Crew members on the Norwegian Epic were told that leaking information about ship operations "might lead to dismissal from the ship or even prosecution by shoreside authorities."
The warning comes as about 2,500 crew members remain stuck on the ship because of the coronavirus pandemic.
Many of these crew members are no longer receiving pay as they await the chance to return home.
Norwegian Cruise Line did not respond to Business Insider's request for comment.
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Crew stuck on the Norwegian Epic have been warned against leaking information from the ship, according to leaked audio Business Insider obtained from a crew member on board.
In an "important announcement" broadcast shipwide on Wednesday, a member of the Epic's leadership team told crew that "the communication of written, verbal, photographic, video, or computer material regarding company, guest, employees' activities, operations, or business without permission of the company is prohibited."
The member of the ship's leadership team said "such offenses might lead to dismissal from the ship or even prosecution by shoreside authorities." The person who made the announcement added that the policy was both "effective immediately" and had "always been in place" for "the protection of our crew." He also said that anyone taking pictures should always "ask permission" of their fellow crew beforehand.
The announcement came weeks into what has been a monthslong ordeal for many cruise-line crew members around the world. Because they cannot disembark over coronavirus fears around the world, thousands of cruise-line crew members have remained stuck on vessels for months. Many have had their pay slashed or their contracts terminated altogether.
At first, some crew members took to social platforms like Tik Tok to create more lighthearted content about their situations. But now Norwegian appears to be attempting to plug the flow of information from and between its vessels. When two crew members died on board the Norwegian Gem in April, news spread through informal employee whisper networks, rather than official cruise-line channels.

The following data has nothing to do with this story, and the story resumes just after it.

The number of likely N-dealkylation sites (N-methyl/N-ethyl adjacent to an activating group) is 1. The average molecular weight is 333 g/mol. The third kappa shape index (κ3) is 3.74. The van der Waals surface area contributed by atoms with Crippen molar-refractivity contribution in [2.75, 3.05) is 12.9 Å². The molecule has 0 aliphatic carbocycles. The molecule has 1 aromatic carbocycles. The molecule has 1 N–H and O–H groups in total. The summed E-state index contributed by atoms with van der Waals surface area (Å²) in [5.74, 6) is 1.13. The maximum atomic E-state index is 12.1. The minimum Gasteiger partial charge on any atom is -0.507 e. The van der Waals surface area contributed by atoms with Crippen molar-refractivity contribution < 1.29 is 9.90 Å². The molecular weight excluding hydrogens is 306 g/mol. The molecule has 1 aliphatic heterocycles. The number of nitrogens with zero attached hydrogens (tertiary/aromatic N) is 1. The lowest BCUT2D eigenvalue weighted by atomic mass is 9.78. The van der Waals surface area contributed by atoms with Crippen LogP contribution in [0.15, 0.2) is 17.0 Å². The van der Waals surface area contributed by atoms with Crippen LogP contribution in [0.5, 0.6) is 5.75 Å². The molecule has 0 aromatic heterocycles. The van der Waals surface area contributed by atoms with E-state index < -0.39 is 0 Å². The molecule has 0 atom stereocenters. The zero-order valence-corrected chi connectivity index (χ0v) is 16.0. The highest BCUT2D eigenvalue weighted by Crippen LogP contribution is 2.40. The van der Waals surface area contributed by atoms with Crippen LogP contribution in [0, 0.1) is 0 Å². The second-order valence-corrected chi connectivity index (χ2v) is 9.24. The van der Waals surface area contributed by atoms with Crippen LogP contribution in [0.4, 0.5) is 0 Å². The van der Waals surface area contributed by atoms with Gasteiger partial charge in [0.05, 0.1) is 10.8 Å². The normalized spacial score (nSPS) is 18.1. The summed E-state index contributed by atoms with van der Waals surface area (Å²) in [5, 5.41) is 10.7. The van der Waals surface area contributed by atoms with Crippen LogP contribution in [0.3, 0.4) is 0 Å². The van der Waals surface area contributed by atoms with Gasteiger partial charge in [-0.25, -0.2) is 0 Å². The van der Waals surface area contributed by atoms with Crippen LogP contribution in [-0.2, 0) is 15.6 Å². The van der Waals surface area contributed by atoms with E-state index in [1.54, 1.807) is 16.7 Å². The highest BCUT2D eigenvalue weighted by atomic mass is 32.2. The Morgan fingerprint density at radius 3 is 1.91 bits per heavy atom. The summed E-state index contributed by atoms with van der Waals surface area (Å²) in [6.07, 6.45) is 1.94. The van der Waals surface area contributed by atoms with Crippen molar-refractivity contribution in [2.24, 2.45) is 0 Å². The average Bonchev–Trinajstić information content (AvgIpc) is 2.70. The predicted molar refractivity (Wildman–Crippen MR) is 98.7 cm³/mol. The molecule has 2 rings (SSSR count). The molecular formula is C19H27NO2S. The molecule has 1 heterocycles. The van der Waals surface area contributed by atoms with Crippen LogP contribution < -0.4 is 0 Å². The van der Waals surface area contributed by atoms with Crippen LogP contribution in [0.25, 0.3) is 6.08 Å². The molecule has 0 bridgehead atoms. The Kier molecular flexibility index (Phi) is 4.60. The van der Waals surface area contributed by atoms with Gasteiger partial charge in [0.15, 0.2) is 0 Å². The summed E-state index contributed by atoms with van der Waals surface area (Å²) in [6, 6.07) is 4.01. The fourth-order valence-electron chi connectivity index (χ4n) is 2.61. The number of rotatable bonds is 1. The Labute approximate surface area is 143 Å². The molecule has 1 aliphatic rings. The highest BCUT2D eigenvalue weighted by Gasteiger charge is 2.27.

Norwegian Cruise Line did not respond to Business Insider's request for comment. A different crew member on the Epic told Business Insider the company "started to give warnings to anyone who posts anything on social media."
"They don't want any communication with the outside world," the crew member said.
On the Norwegian Jade, a ship moored in Dubai's Port Rashid, a member of the crew said that a similar announcement had gone out. However, they said that it was "nothing more than a polite warning to stop posting stuff" and a request to avoid "posting anything you shouldn't" about the ship's operations.
"The captain mentioned in his announcement yesterday that when we signed a contract, we signed up for the social-media policy," the crew member said.
A crew member on board the Epic, which is off the coast of Miami, told Business Insider that employees on the ship were still permitted to have their phones in public areas, but photos and videos have been discouraged. The crew member said they have also been asked to stop bringing portable speakers and projectors to the crew bar area "to eliminate large groups congregating around tables."
In the Wednesday announcement regarding Norwegian's policy on dealing with leaks, the member of Epic's ship leadership team signed off with a film quote of the day for crew members: "May the odds be ever in your favor."
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